Mary Brooke Casad, Clayton Oliphint, Richard Hearne and Gary Mueller vote on electronic keypads during a General Conference session. - By Wil Murphy
Plano’s Mueller adds amendment on women, race and age to proposal on guaranteed appointments
By SHERON C. PATTERSON
The Rev. Gary Mueller, senior pastor of First UMC Plano, was at the forefront of softening the blow to end guaranteed appointments for clergy. The highly controversial legislation came on the floor for vote quietly
May 1 and was approved quickly. However, it is under judicial review, and a ruling on whether it will stand is expected in coming months.
Under this legislation, bishops and cabinets will be allowed to give elders less than full-time appointments.
Also, bishops and their cabinets, with the approval of their boards of ordained ministry and annual conference’s executive session, can put elders on unpaid transitional leave for up to 24 months.
The “Mueller Amendment” also lifted up concerns for the inclusion for women, persons of color and older persons.
“Prior to General Conference, I had been working with folks across the country on an amendment because of a concern about what would happen to women, people of color and those who are older if the security of appointments went away,” Mueller said. “I crafted an amendment in conversation with the North Texas delegation, and
it became known as the Mueller Amendment.”
“It was approved overwhelmingly by the Higher Education and Ministry Committee. Then suddenly it went out on Twitter,” he said. “The amendment lifted up concerns for those who speak up for justice, those engaged in prophetic ministry and those who are on the edges of the
theological spectrum. Now there is accountability, dialogue and reporting,” he said.
“I was shocked when the guaranteed appointment legislation was not taken off the consent calendar,” he said. “It was an important enough issue for us to talk about on the floor of General Conference. I am disappointed that the entire General Conference did not talk about it.”
But there was a good bit of conversation on Facebook and other social media about it, he said.
Don Underwood (left) talks strategy with Ron Henderson. - By Wil Murphy
The amendment “provides protection and data in conversation with the bishop on
an annual basis,” Mueller said. “The amendment provides
that there will be a team that advises the bishop and the cabinet each year on the process of making missional appointments to raise questions about women, persons of color and older folks so those folks are not being left on the edges because it is easier to appoint certain people to certain places.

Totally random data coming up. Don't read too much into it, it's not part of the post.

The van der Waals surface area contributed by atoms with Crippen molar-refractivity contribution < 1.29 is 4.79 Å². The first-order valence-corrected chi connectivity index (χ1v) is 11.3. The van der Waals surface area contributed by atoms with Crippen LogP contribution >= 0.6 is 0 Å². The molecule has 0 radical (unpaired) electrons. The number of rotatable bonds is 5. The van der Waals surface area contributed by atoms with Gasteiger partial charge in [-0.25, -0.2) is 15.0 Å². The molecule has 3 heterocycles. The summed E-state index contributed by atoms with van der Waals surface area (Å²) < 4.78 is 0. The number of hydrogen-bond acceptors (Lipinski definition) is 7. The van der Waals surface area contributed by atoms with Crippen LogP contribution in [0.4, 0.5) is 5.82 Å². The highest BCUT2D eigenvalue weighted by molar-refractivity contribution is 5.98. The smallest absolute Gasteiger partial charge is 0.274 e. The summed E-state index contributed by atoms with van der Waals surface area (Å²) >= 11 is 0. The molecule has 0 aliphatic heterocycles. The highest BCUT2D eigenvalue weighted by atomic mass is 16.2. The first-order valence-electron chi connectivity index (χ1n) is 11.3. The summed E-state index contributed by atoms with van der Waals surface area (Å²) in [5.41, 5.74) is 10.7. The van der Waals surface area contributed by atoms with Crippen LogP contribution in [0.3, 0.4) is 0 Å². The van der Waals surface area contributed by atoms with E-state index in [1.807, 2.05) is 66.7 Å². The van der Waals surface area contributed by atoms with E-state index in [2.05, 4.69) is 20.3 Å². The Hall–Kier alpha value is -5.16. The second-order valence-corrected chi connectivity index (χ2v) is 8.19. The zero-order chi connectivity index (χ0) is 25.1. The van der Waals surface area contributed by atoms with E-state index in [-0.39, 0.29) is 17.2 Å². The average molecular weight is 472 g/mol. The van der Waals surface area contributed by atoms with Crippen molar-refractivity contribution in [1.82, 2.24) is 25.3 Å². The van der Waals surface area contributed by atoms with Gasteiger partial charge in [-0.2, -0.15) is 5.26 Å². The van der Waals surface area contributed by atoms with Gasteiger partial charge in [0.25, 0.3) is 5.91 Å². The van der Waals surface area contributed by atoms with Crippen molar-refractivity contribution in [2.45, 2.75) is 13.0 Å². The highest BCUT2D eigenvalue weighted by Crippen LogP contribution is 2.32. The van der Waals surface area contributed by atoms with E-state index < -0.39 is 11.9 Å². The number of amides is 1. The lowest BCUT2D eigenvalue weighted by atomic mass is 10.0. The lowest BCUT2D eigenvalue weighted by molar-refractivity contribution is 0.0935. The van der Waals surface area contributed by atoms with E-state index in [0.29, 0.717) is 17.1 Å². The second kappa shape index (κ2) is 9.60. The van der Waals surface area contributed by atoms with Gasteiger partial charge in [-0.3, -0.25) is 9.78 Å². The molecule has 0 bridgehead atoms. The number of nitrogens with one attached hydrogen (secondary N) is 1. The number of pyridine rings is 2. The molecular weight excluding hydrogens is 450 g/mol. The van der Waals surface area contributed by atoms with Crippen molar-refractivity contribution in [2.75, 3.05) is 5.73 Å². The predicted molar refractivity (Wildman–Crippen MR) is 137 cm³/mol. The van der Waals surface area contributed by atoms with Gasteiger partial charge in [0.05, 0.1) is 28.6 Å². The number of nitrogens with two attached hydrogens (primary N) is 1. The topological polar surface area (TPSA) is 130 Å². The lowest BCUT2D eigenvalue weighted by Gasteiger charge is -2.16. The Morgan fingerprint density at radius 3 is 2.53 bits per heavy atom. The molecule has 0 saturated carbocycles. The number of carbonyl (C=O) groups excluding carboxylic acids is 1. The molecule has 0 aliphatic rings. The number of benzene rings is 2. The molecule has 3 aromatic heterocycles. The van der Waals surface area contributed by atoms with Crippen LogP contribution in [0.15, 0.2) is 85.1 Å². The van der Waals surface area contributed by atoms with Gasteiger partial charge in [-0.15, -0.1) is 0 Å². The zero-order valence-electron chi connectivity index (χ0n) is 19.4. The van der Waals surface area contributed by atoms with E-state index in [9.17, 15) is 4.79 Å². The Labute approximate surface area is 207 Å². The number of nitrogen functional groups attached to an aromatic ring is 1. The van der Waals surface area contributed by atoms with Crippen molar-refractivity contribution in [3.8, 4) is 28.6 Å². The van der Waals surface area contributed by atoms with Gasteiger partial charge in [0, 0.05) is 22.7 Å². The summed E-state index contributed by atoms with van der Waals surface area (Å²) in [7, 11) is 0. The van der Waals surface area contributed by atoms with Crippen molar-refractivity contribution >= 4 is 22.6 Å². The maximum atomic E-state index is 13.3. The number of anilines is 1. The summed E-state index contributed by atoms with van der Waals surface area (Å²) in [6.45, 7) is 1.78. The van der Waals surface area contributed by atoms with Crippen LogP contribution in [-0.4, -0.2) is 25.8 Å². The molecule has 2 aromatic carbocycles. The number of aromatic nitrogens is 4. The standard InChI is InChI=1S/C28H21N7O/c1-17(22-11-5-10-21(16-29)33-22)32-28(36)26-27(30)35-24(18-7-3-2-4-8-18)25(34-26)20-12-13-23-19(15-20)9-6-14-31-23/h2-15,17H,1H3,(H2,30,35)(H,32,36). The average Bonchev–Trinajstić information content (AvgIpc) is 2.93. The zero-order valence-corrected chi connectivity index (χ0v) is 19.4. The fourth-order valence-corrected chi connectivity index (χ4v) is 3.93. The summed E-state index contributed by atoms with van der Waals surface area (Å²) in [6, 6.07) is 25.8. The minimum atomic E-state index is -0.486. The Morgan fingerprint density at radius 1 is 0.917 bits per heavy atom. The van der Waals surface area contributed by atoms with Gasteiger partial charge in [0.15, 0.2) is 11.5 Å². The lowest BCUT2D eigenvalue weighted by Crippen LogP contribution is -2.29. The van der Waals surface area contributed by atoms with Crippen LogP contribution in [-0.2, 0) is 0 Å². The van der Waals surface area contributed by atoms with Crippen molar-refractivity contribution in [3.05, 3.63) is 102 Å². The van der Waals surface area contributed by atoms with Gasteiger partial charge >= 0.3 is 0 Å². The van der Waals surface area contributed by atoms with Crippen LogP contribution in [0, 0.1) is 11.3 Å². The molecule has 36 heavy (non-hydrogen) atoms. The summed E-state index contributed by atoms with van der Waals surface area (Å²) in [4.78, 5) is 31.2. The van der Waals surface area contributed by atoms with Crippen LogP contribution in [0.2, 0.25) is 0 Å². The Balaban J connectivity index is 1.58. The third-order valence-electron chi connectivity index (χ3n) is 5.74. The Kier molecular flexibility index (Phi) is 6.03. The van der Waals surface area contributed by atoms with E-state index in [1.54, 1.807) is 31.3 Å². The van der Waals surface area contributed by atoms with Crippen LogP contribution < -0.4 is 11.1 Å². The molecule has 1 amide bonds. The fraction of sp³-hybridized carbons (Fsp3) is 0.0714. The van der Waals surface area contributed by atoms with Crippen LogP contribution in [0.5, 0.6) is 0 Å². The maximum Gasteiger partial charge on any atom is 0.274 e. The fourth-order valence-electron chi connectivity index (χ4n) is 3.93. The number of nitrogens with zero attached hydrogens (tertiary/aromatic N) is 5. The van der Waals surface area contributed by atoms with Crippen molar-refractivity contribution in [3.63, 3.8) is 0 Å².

The amendment provides that the bishop and cabinet will report to the executive committee of the Board of Ministry annually statistics about who is not receiving appointments. That information will be passed on to the committee on the episcopacy
at the annual conference and jurisdictional levels as a part of the bishop’s evaluation. The items built in look at data and transparency to see if there is a trend developing of certain folks not getting appointments.
“Here is how our Annual Conference will be impacted,” he said. “We will create a team of eight people, half laity, half clergy, including the dean of the cabinet. They will meet annually with the bishop to look at trends around missional appointments with attention to women, persons of color and older persons. We will measure the impact of doing away with guaranteed appointments. It will
begin good conversation and transparency around missional appointments. I think it will be great conversation, and we will be a healthier conference as a result of it.”
Clayton Oliphint gave high praise to Mueller’s efforts.
“The guaranteed appointment legislation went through on consent calendar. They tried to lift it off, but it was defeated. Hard work had been done in the committee, especially by our own Gary Mueller. His amendment made the legislation palatable for those who had strong concerns about the implementation
of the ending of guaranteed appointments.”